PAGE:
This week’s Money Master is LaTisha Styles of Young Finances. LaTishsa has made a name for herself as the millennial money expert with a forte of making finance simple. She has been featured on major websites, such as The Economist and U.S. News and World Report.
LaTisha has a great voice brings personal finance to her generation like no one else is doing today. The millennial struggle is unique and millennials face an uphill battle with finance, especially those who have or will graduate with a mountain of student loan debt. For them and their less financially burdened peers, LaTisha is there
1. What’s your story?
I started my financial journey at a young age. When I was a pre-teen, I used my allowance money to buy candy in bulk and sell it to my friends at school. My dad supervised my early entrepreneurship and helped my sister and me learn the basics of making money work for us. However, even though I learned how to earn money, I never really learned how to manage that money. As I grew older and reached the legal working age, I started working at McDonalds. Each time I got paid, I spent the money on stuff. Back then I wanted designer clothing. I also spent my money on random things here and there. At the end of a few years, I had nothing to show for it. Then I went to college. I was lured into opening a credit card after seeing a stand of free t-shirts. Because I had no money management smarts, I quickly racked up over $22,000 of credit card debt. I started my blog Young Finances to help young people avoid the same mistakes I made. During that time of teaching and learning, about 3 years, I paid off all of my credit card debt. Now I continue to teach budgeting basics, easy investing, and smart ways to build financial success.
2. What’s your point of view, as a personal finance blogger?
There are a few general viewpoints in the personal finance blog world. The same way that big name issues divide Democrats and Republicans, these important issues either divide or unite personal finance bloggers. However, we bloggers are typically respectful of each other’s views and we know that personal finance is indeed personal, meaning, there is no one size fits all. With that in mind here is where I stand on the basics of saving, debt, credit cards, and investing.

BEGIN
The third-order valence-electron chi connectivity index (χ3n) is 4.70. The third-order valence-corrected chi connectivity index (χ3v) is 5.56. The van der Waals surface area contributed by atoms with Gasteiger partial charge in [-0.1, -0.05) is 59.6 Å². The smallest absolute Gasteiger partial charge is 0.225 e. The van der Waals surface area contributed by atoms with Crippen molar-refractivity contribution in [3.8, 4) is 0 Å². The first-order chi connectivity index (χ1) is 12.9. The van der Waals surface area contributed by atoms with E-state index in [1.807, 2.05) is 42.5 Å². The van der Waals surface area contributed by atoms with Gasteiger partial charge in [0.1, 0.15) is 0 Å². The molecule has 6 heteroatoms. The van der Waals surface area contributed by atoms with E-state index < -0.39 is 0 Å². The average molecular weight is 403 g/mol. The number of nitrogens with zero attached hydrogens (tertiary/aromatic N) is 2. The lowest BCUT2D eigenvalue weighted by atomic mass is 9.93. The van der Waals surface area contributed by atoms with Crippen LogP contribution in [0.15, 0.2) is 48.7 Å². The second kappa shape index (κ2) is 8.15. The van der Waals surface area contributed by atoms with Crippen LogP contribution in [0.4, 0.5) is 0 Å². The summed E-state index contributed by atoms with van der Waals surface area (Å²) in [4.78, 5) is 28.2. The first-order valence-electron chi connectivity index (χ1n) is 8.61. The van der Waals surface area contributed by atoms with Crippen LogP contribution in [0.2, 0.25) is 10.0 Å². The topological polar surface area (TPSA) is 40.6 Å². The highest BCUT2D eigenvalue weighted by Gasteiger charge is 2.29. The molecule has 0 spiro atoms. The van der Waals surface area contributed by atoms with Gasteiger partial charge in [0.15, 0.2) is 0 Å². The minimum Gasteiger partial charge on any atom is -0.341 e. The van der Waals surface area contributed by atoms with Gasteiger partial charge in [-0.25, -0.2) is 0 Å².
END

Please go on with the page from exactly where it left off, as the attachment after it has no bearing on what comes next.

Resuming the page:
Saving: I believe in saving to spend. There are two categories of spending, short term spending and long term spending. The way that you divide your cash into those categories is the start of a budget. I personally use shorter term goal saving to save for an emergency fund, then actual fun; in my case it’s travel. I use longer term saving to save for retirement.
Once my immediate goals and longer term goals are set, I spend everything else. My budget is about as simple as it gets and it almost can be defined as an anti-budget.
Debt: I believe there is good debt and bad debt. As a person that grew up in a median income household, I likely would not have had the opportunity to go to school had it not been for the student loan debt that I borrowed to go to college. I consider that good debt. I went to a state school where the cost was pretty efficient. I do not consider private school debt as good debt. My definition of good debt is the smallest amount that you need to leverage yourself into a better position in life, especially if that leverage leads to better opportunities down the road. For me, college was that. I consider everything else bad debt. Credit card debt that is carried from month to month is certainly bad debt in my opinion. A jumbo home loan when there was a smaller home available is a bad use of debt and so I consider that bad debt. Obviously the definition of good debt and bad debt even in my opinion will vary depending on the situation. As I said before, that’s just personal finance.
Credit Cards: I do NOT believe credit cards are evil. In fact, in a solid budgeting plan, you can earn money using credit cards. The key is to pay your cards in full each month and only open a credit card with a simple rewards program. I prefer cash back because I do not open multiple cards just for the sign up bonus. I like seeing the cash that I earned each month when I sign in to my account. It works for me and it helps me build credit as well.
Investing: I believe that in the context of a solid saving plan, investing is important for long term growth. For the typical person that does not understand how to research individual stocks and has no desire to, I believe that a passive investing strategy works best. However, it you have the energy, time, and are willing to learn, then active investing can provide better returns. The time required is usually more time than any typical 9-5 worker has. In the long run, a passive investing strategy with an account that rebalances is all most investors need to participate in the markets and benefit from long term growth and dividends.
3. In one sentence, what’s one piece of sage advice from your personal finance background that you’d like to share with our readers?
Pay yourself first, spend less than you earn, and when all else fails, earn more.
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